Condado Tacos brings explosion of art to Grand Rapids’ West Side

Grand Rapids

GRAND RAPIDS, Mich. (WOOD) — An explosion of art is ready to greet customers of West Michigan’s first Condado Tacos restaurant, opening Thursday in the ground floor of Bridge Street Lofts on Grand Rapids’ West Side.

Ten local artists turned the restaurant’s freshly built surfaces into their canvas, creating a colorful scavenger hunt for art aficionados.

“Every single day I walk in this space, I see a different part of the wall that I didn’t even notice before because there’s so many visual… nuances that they put in,” general manager Tina Femeyer said.

Built into the layers of art are “Easter eggs” of Grand Rapids — from area code 616 to downtown landmarks like Rosa Parks Circle, the Blue Bridge and the Calder sculpture.

“This location specifically is the 21st location Condado location so you will see references to 21 in quite a few (spots),” said Femeyer. “It’s also 2021, so the 21st store in 2021.”

Some images you can find at every Condado are folded into the vibrant mix of art, including a depiction of owner Joe Kahn, white ghost chili peppers and a square-mouthed wolf-like character known as the Peezler.

(A keen eye can catch artist Nick Nortier’s underpainting paying homage to the Red Lion, which once stood where Condado is now located.)

Only a keen eye will catch Nick Nortier‘s nod to the restaurant’s Bridge Street predecessor. Hiding under the top layers of paint above the bar is an image of the Red Lion’s sign.

Restaurant employees say it took them about two weeks to spot the underpainting.

(A keen eye can catch artist Nick Nortier’s underpainting paying homage to Grand Rapids’ Red Lion, which once stood where Condado is now located.)

“We love coming in here. It’s fun to come in to work, it’s fun to come in and eat,” Femeyer said.

Before Condado opens a new restaurant, its creative director scours the area for local artists who will make a wall or corner of the restaurant their own.

“Having art in a restaurant space I think helps separate us from everyone else. It’s easy to put up four walls and put up a coat of paint and call it done, but I think committing to the local community and local art helps to foster that creative environment and make sure that we’re giving back to the community in a way that just opening a restaurant or a business doesn’t have the ability to,” Femeyer explained.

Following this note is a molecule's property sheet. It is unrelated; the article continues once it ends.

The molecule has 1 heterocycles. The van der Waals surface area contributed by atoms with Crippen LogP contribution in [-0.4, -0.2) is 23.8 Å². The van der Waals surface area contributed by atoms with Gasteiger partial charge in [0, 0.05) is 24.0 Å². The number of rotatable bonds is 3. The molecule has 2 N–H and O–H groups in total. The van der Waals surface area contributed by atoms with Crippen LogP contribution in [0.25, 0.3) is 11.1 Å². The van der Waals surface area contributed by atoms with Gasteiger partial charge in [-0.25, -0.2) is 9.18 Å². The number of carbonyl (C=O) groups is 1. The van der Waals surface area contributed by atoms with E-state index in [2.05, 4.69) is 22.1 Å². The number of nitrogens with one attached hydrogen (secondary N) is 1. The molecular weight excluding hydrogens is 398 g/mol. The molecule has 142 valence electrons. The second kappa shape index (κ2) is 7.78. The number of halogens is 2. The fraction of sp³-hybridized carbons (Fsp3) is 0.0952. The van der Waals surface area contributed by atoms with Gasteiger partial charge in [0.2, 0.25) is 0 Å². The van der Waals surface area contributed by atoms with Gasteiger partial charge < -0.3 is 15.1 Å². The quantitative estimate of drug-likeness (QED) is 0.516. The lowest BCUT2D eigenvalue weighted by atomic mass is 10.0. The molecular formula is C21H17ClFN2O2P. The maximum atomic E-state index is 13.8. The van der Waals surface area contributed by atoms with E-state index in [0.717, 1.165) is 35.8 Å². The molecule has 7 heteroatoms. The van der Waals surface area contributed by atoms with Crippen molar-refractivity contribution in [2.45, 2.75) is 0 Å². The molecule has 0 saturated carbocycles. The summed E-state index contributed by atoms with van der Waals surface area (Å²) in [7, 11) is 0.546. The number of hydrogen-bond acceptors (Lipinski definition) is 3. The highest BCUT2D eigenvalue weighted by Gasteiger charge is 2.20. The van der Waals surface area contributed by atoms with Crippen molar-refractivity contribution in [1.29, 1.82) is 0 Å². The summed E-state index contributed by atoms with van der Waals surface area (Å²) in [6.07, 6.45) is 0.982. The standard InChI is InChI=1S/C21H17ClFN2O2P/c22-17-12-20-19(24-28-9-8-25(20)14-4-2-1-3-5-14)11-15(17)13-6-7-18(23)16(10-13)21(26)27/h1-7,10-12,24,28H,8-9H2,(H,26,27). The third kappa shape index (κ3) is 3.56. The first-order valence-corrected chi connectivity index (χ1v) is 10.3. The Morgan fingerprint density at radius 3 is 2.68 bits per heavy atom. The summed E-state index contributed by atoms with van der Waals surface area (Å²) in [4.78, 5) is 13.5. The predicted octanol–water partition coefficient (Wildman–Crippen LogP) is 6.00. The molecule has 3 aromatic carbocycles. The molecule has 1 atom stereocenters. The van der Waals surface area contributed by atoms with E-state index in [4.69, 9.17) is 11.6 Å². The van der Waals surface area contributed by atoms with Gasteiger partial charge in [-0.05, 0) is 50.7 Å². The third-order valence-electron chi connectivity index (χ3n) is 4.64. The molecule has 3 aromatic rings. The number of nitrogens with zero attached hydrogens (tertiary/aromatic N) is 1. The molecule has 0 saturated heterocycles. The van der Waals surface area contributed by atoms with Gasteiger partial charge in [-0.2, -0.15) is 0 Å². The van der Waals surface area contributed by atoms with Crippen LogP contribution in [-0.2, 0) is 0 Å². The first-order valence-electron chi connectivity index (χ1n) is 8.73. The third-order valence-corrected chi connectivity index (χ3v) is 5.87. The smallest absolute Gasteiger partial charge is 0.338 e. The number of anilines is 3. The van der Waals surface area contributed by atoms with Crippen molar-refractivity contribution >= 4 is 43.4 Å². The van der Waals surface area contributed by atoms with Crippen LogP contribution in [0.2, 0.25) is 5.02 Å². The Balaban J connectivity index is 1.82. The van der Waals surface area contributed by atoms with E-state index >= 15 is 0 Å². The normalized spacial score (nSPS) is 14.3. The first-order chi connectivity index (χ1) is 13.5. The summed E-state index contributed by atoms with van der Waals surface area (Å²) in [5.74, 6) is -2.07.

HISTORY LESSON BUILT INTO BARTOP

Grand Rapids illustrator and designer Piper Adonya built Condado’s bartop into a black and white lesson of the city’s history, starting in 1899 with Grand Rapids Public Schools’ first African-American teacher, Hattie Beverly.

(A Jan. 21, 2021 photo shows a section of Condado Taco’s bar top that’s dedicated to Grand Rapids Public Schools’ first African-American teacher, Hattie Beverly.)

“For her to face challenges and the hardships that were head and not just in the initial moment of being accepted as the first African American teacher, but to go in every day knowing there’s going to be challenges, period, that was a really powerful thing for me,” she said.

(A photo provided by the Grand Rapids Public Library’s history and special collections archive.)

Adonya also included tributes to the region’s Great Lakes and rivers, Grand Rapids’ indigenous Potawatomi, Ottawa (Odawa) and Chippewa (Ojibwa) tribes, the Asian-Pacific Festival and Detroit native Rosa Parks.

(A Jan. 21, 2021 photo shows a section of Condado Taco’s bar top representing Rosa Parks. Included is her booking number from when she was arrested for demonstrating during the Civil Rights Movement.)

“When there’s underrepresentation anywhere, it hurts people everywhere. And so I feel like people being able to be seen, it helps an entire community no matter what their background is. It helps bring a rich vibrancy to the community that we wouldn’t have otherwise had,” she explained.

Adonya says she picked Parks for her piece because Rosa Parks Circle is at the heart of Grand Rapids and working on a bar top reminded her of Civil Rights demonstrations.